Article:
Zaccheus was a wee little man…

Chances are, if English is your “mother tongue” and your mother was a Christian, you learned a fun little “action song” as a toddler about the Biblical character of Zaccheus. You know the guy. He was a short, rich tax collector. He wanted to see Jesus but couldn’t because of the crowd…and the fact that he was vertically-challenged. So he climbs a tree; Jesus notices him; Jesus tells him to come down and invites Himself over for lunch. Kinda forward on Jesus’ part…but hey…what are you gonna’ do. You’re the Son of God after all! (If you need a refresher on the story, you can read it quickly in Luke 19:1-10 at BibleGateway.com).

The kid’s song was a fun song and the adults enjoyed singing it with the kids almost as much as the kids did…especially when you came to the “…You come down!” phrase in the song. It was great to see the kids wag their fingers with authority and basically mock all the adults around.

What’s also true is that this little song has probably inoculated you to any deeper meaning in this passage. ;c)

I was reading this passage the other day and something jumped out at me for the first time…or rather I should say, something penetrated the fog of this children’s song to speak to my adult heart.

Before I say what it was, I should tell you that I have an unfair advantage. I’m an American living in France and my French still needs a lot of work. So, when I read my Bible, I read it in French 1st (and then in German 2nd because I’m trying, slowly, to resuscitate my academic German at the same time!) This reading of familiar passages in an unfamiliar language has a unique effect. It strips the veneer of familiarity off of a passage you’ve read “too many” times. This removes one of the “intellectual barriers” to having a piece of God’s Word actually reach your heart. So, if you’re learning another language, for whatever reason, I encourage you to get a Bible in that language and read it alongside the Bible of your mother tongue. It will be difficult many times, but there will be some gems that you’ll see as well.

Anyway, back to to our “wee little man”…

In the passage we tend to look at Zaccheus’ physical stature since it’s mentioned in the passage. That’s what makes the song so fun for little kids. So, we put on “man’s glasses” and read the passage and miss some key elements. At least I do. Of course God once told Samuel (who was looking for a king for Israel at the time…to replace a tall king, we might add!) that making judgments and drawing conclusions based on someone’s outward appearance was probably not a great idea. (I Samuel 16:7) So, we have this principle from the Lord of judging someone’s heart instead of their appearance or actions. Therefore, when we do see actions in Scripture, it’s important to put on the “heart glasses”…both for our heart and to see what God is saying in a passage about the motivation of the heart.

What I saw initially was in the French translation, which translates literally into “…he wanted to see who Jesus was…”. Other translations put the emphasis more on his physical inability to see because of his stature, but the fact remains that he was drawn to discover more about Jesus. He had a motivation and a desire to better understand this One who was causing such a stir. I don’t think he was focused on what kind of clothes He wore or the color of His hair, etc. This guy had a serious curiosity! Here was a grown man climbing trees in public to see better! He was acting just like a kid. He was guided by his heart and his “passion” and not by his head or a sense of decorum.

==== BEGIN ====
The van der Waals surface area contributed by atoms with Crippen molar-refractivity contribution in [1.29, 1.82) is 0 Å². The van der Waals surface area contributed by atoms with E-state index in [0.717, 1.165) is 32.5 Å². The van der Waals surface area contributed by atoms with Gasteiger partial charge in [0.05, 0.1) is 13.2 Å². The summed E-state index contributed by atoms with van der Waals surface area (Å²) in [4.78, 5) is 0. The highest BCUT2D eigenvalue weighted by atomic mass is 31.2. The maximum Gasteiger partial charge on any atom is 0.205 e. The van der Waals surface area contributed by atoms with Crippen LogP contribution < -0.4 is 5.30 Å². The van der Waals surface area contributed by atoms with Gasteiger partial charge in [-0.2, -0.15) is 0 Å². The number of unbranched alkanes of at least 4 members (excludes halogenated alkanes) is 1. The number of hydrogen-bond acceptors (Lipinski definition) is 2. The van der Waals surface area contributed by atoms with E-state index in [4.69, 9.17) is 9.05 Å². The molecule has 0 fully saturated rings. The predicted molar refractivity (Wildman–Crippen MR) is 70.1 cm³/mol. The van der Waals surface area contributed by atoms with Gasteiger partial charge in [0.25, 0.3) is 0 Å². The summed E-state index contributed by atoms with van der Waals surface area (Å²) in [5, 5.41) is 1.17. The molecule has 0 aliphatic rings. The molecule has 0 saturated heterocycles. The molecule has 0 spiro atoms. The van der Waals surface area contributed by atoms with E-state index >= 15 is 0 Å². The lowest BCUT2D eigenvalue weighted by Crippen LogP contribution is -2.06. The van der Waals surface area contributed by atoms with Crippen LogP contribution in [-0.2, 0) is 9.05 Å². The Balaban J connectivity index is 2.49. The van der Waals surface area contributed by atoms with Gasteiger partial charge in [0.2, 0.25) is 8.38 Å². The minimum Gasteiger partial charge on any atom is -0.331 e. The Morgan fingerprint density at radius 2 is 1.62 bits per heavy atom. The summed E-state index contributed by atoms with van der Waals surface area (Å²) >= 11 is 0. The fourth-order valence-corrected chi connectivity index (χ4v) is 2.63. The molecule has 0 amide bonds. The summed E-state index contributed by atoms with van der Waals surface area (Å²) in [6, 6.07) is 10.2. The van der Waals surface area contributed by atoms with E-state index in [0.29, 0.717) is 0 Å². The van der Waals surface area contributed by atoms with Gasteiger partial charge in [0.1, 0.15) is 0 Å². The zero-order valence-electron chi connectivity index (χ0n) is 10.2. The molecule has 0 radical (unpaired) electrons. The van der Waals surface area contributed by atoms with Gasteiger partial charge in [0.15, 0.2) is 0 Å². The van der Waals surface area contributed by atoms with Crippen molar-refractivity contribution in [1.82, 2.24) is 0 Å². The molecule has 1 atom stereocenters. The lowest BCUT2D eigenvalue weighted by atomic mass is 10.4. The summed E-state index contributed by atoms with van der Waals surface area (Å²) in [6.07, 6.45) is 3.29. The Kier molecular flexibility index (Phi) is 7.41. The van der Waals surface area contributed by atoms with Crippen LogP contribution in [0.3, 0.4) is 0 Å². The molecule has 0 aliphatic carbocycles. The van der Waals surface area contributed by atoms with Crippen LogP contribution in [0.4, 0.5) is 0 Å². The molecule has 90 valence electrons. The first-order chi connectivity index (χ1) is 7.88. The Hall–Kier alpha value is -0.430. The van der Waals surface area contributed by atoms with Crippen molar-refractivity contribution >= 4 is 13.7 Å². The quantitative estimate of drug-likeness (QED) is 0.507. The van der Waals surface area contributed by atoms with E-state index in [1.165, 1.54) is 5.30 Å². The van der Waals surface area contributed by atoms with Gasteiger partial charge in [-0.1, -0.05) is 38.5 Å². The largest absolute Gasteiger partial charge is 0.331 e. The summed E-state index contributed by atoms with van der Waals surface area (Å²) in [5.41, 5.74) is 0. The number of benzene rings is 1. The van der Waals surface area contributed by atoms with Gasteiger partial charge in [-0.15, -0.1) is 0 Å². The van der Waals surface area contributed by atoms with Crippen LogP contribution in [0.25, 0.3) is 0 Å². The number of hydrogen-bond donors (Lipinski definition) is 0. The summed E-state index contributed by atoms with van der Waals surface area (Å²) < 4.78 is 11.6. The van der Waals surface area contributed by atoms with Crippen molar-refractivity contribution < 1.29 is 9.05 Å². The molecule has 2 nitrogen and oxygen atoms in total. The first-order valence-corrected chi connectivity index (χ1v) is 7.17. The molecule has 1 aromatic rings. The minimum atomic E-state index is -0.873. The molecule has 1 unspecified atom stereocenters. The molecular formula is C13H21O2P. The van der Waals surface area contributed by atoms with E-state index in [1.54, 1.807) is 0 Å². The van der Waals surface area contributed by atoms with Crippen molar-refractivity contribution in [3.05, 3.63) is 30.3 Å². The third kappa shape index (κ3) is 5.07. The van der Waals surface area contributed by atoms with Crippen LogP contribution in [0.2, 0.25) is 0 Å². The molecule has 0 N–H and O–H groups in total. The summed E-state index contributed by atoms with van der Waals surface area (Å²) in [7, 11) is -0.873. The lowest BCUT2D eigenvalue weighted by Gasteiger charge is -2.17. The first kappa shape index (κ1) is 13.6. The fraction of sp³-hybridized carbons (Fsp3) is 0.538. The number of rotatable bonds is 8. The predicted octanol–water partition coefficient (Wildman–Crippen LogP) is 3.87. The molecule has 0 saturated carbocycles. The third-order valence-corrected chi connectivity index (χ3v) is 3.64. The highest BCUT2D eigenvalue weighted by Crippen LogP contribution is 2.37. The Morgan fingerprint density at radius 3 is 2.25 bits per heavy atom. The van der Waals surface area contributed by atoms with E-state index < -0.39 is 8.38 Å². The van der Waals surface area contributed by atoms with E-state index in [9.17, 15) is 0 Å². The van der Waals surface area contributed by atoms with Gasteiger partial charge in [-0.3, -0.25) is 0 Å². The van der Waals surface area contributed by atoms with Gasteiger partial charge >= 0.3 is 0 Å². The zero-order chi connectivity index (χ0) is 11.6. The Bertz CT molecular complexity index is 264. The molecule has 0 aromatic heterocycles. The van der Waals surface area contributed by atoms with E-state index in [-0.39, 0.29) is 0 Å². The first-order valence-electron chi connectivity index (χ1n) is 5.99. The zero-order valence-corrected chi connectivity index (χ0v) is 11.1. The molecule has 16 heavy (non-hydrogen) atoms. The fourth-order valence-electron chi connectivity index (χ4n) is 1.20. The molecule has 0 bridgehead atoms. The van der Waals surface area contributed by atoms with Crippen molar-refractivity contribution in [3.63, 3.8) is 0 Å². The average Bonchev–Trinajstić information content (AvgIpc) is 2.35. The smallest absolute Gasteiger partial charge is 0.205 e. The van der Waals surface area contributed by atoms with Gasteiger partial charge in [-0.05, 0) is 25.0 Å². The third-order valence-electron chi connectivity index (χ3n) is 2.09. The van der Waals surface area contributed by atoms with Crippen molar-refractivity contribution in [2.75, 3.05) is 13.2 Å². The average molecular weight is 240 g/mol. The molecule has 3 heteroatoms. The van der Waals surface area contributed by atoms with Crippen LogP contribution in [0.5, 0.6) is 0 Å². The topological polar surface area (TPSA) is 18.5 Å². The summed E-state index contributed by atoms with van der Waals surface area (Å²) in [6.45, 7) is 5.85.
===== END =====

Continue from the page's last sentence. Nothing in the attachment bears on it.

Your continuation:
What’s interesting is that this got him his heart’s desire. Jesus recognized him up there and recognized his heart and responded to it. I think that Jesus was probably as relieved to see Zaccheus as Zaccheus was to see Jesus. Here was someone who took pains to come to Jesus and wanted to really know Jesus…not just “get something”. Jesus obviously wanted to hang with this dude! Jesus always rewarded those who went out of their way to find Jesus on His way. It says that Zaccheus knew that Jesus had to be coming by that route. When we know where Jesus is, do we take pains to come to His route and to really look for Him?

Zaccheus received Jesus’ “self-invite” with joy and the time that Jesus spent at Zach’s house…really communing with him…changed his life in very concrete ways. Jesus said that salvation came to Zaccheus’ house that day!

This presents an interesting contrast to another person who came to Jesus in the previous chapter…the “Rich Young Ruler”. This guy was looking for where he could sign up for eternal “fire insurance”. Compare that to Zach, who just wanted Jesus. Jesus said that the Rich Young Ruler (“Rich”), needed to sell everything he had and follow Him to inherit eternal life. Rich asked for rules and he got rules for an answer. Zach asked for Jesus and he got Jesus and salvation at the same time…and Jesus didn’t give him the same rules to follow as Rich.

Rich probably wondered how rich Zach got away with only having to give half his goods to the poor to gain salvation where Jesus had told Rich that he had to give it all! When you live by rules as your guide, you’ll see rules everywhere. When you live with a heart that runs after Jesus, you simply live forever!

Zaccheus may have been a “wee little man”, but he had a whoppin’ big heart and a desperation to see Jesus. God rewarded that and now he can gaze on Him eternally.